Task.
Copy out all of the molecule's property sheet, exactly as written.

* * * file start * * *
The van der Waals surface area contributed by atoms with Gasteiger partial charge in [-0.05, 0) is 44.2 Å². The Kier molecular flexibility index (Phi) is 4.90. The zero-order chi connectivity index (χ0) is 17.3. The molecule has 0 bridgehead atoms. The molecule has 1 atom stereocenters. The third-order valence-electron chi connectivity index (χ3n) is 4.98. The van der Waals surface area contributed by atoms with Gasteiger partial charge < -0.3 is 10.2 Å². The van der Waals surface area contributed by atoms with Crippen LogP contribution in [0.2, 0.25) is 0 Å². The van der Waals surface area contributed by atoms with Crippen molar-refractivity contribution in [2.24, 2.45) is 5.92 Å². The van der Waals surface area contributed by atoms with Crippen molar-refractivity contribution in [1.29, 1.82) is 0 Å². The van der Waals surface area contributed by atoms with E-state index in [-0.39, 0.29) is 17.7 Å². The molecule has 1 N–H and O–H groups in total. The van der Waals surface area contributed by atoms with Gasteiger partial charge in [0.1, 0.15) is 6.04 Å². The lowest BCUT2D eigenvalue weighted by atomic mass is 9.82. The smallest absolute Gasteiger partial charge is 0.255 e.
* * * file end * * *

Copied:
The van der Waals surface area contributed by atoms with Gasteiger partial charge in [-0.05, 0) is 44.2 Å². The Kier molecular flexibility index (Phi) is 4.90. The zero-order chi connectivity index (χ0) is 17.3. The molecule has 0 bridgehead atoms. The molecule has 1 atom stereocenters. The third-order valence-electron chi connectivity index (χ3n) is 4.98. The van der Waals surface area contributed by atoms with Gasteiger partial charge < -0.3 is 10.2 Å². The van der Waals surface area contributed by atoms with Crippen LogP contribution in [0.2, 0.25) is 0 Å². The van der Waals surface area contributed by atoms with Crippen molar-refractivity contribution in [2.24, 2.45) is 5.92 Å². The van der Waals surface area contributed by atoms with Crippen molar-refractivity contribution in [1.29, 1.82) is 0 Å². The van der Waals surface area contributed by atoms with E-state index in [-0.39, 0.29) is 17.7 Å². The molecule has 1 N–H and O–H groups in total. The van der Waals surface area contributed by atoms with Gasteiger partial charge in [0.1, 0.15) is 6.04 Å². The lowest BCUT2D eigenvalue weighted by atomic mass is 9.82. The smallest absolute Gasteiger partial charge is 0.255 e.